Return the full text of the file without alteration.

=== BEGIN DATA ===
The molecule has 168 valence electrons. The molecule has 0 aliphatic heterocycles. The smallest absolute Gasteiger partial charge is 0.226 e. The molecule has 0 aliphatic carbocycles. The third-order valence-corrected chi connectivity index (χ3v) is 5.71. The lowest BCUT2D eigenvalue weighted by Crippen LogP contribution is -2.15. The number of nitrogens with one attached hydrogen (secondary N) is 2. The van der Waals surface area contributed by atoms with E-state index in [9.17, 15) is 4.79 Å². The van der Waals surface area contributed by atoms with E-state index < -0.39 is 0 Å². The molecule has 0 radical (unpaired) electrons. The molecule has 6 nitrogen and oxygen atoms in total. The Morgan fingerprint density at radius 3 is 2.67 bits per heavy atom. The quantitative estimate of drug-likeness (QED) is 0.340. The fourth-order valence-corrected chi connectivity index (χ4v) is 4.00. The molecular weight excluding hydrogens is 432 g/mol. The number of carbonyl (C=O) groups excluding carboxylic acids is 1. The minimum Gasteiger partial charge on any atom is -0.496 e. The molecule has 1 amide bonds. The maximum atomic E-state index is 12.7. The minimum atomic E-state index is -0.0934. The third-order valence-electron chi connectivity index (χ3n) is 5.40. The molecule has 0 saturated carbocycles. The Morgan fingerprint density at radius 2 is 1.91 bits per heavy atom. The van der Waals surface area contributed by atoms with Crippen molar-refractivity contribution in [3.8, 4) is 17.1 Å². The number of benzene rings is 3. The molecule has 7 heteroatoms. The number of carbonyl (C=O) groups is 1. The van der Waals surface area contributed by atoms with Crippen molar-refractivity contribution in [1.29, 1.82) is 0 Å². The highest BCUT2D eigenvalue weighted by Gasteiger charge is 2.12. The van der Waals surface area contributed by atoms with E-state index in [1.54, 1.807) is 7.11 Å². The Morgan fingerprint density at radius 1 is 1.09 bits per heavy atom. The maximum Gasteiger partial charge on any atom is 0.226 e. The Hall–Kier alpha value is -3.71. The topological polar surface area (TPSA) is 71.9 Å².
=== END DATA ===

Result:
The molecule has 168 valence electrons. The molecule has 0 aliphatic heterocycles. The smallest absolute Gasteiger partial charge is 0.226 e. The molecule has 0 aliphatic carbocycles. The third-order valence-corrected chi connectivity index (χ3v) is 5.71. The lowest BCUT2D eigenvalue weighted by Crippen LogP contribution is -2.15. The number of nitrogens with one attached hydrogen (secondary N) is 2. The van der Waals surface area contributed by atoms with E-state index in [9.17, 15) is 4.79 Å². The van der Waals surface area contributed by atoms with E-state index < -0.39 is 0 Å². The molecule has 0 radical (unpaired) electrons. The molecule has 6 nitrogen and oxygen atoms in total. The Morgan fingerprint density at radius 3 is 2.67 bits per heavy atom. The quantitative estimate of drug-likeness (QED) is 0.340. The fourth-order valence-corrected chi connectivity index (χ4v) is 4.00. The molecular weight excluding hydrogens is 432 g/mol. The number of carbonyl (C=O) groups excluding carboxylic acids is 1. The minimum Gasteiger partial charge on any atom is -0.496 e. The molecule has 1 amide bonds. The maximum atomic E-state index is 12.7. The minimum atomic E-state index is -0.0934. The third-order valence-electron chi connectivity index (χ3n) is 5.40. The molecule has 0 saturated carbocycles. The Morgan fingerprint density at radius 2 is 1.91 bits per heavy atom. The van der Waals surface area contributed by atoms with Crippen molar-refractivity contribution in [3.8, 4) is 17.1 Å². The number of benzene rings is 3. The molecule has 7 heteroatoms. The number of carbonyl (C=O) groups is 1. The van der Waals surface area contributed by atoms with Crippen molar-refractivity contribution in [1.29, 1.82) is 0 Å². The highest BCUT2D eigenvalue weighted by Gasteiger charge is 2.12. The van der Waals surface area contributed by atoms with E-state index in [1.54, 1.807) is 7.11 Å². The Morgan fingerprint density at radius 1 is 1.09 bits per heavy atom. The maximum Gasteiger partial charge on any atom is 0.226 e. The Hall–Kier alpha value is -3.71. The topological polar surface area (TPSA) is 71.9 Å².